Below are the schematics for the 7490 TTL Chip Clock. After 10 years of not doing anything with the clock, I had to spend some time reverse engineering it a bit to understand it’s design. The original hand drawn schematics ( not published on this site ) were a bit off target as I deviated from them. These new ones that are published are accurate. They were hand drawn then scanned and imported into Gimp for cleanup.
Clicking on the images on this page will bring up a full sized version.
Gimp Drawing Cleanup
In Gimp basically the process is to use threshold to clean the “noise” out from the scan. Then cut more noise out using the cut tool and eraser. Then go over the lines with the pencil tool where they are faint. Finally, add text in. Yes, there are some CAD tools that could do this easier but, since I don’t do this kind of thing to often, Gimp works out nicely as I have had a lot of hours on it and can work quickly in it.
Slave Oscillator and Prescaler, dividing from 10MHz to 1kHz on the right hand board
This schematic shows all connections, including power and ground and is laid out to represent the component placement on the board. Looking at the 7490’s the pattern of the circuit is just like the example from How it Works, dividing frequency by 10 every time. The difference between the clock that I built and theirs is that I used a 10MHz source and they used 60Hz line frequency. Therefore I needed to use more divider stages. There is a shortcut, the 74390 chip. It is a BCD dual divider/counter. It could eliminate half of the stages as it divides by 100. I happened to have quite a few 7490s at the time that I built this clock and went with that approach rather than order 74390s. I would recommend using the 74390s though, less stages, less soldering, less power consumption being the benefits.
1kHz Divided down to Hours, Minutes and Seconds on the left hand side board of the clock
This schematic DOES NOT show all connections, power and ground are omitted, also no connects on the chips are omitted, plus the 7447 chips are there to show there location but the connections are not shown. Refer to the page that covers the How it Works information on how to connect 7490s to 7447s. It is laid out to represent the component placement on the board. However the board is inverted on the clock and the digit LEDs sit on the bottom of the board but inverted in order to read them.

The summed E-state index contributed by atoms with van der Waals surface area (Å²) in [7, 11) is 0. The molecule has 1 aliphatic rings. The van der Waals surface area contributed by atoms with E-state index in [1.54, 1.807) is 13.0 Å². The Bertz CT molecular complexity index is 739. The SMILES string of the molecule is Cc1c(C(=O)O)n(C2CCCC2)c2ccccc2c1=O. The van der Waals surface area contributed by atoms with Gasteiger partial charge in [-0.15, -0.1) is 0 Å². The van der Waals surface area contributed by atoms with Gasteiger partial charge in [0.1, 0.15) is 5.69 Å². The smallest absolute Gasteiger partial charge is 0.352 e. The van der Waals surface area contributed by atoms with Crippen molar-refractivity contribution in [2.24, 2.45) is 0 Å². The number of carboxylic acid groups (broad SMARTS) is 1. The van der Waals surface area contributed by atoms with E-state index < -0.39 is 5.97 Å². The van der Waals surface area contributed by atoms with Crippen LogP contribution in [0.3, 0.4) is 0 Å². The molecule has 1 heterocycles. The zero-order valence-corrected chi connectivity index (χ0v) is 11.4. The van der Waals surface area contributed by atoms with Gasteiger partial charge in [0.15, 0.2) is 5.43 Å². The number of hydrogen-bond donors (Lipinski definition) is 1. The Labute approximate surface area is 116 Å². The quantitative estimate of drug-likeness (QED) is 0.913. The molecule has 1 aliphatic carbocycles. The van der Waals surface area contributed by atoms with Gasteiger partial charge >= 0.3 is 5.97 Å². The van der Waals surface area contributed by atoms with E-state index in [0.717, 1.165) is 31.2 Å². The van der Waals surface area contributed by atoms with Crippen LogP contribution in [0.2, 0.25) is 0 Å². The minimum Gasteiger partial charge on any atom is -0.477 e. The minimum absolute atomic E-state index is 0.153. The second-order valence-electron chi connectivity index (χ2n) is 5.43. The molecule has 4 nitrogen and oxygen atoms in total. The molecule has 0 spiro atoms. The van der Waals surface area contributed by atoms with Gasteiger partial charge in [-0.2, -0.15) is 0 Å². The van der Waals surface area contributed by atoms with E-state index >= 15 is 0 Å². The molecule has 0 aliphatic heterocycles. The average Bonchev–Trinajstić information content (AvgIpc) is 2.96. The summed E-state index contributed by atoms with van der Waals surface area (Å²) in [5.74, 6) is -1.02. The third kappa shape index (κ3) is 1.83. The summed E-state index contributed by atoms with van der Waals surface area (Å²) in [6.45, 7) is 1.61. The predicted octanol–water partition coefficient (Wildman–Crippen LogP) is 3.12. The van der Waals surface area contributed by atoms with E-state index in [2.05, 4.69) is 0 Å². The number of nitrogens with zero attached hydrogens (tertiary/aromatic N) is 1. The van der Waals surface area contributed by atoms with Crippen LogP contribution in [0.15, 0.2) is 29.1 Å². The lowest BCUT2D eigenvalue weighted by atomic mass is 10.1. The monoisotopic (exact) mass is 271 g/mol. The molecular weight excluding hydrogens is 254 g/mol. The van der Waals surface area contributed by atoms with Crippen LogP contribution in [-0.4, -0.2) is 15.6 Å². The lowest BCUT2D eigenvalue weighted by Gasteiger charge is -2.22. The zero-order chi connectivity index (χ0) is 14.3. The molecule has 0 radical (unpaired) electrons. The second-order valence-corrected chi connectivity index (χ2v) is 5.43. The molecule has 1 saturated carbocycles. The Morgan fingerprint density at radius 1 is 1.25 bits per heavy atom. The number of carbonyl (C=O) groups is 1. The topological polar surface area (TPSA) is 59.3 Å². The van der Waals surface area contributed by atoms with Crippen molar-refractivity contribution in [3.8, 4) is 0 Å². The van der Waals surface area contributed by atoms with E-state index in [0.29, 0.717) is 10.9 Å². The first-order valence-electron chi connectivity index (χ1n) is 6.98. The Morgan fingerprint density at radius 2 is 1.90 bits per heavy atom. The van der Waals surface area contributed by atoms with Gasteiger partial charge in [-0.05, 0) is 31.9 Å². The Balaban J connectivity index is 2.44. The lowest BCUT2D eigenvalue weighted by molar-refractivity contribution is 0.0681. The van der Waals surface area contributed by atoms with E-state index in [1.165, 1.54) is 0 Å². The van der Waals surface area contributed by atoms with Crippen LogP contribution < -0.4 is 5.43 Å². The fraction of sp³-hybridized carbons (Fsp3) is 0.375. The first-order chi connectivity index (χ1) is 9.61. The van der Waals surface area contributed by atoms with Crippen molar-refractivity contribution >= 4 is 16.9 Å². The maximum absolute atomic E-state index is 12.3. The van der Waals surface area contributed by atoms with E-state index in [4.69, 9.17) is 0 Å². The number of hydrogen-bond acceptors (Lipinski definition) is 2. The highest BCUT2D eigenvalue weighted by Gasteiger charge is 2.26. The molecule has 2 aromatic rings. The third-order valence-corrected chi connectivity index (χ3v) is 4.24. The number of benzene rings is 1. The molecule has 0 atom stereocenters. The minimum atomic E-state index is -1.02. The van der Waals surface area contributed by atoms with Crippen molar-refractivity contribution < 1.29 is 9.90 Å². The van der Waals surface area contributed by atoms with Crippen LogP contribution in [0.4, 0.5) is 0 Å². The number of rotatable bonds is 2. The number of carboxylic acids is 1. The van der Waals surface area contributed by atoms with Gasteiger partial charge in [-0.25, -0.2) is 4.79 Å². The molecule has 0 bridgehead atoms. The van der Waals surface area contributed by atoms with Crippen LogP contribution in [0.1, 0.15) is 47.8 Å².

While in the process of working on a digital clock that I built in 2007, I had to take another look at how a 7490 decade counter works in order to remind myself. I rigged one up with some LEDs to count 0 to 9, showing the count in BCD form on the LEDs.
The oscillator used to drive the 7490 counter is one stage of a 7414 Schmitt Trigger inverter. Using a 47 microFarad capacitor and a 15K resistor, this gives a slow enough pulse to watch what is going on at a calculated period of 0.588 seconds. It is basically running the 7414 as a relaxation oscillator, charging and discharging the capacitor through the resistor repeatedly. Being an inverter the output of the 7414 will be high when the input is low and vice versa, so it is always either charging or discharging the capacitor. The waveform, even though I don’t have a scope to put on it, at the capacitor must be a sawtooth I imagine.
Video of 7490 Counting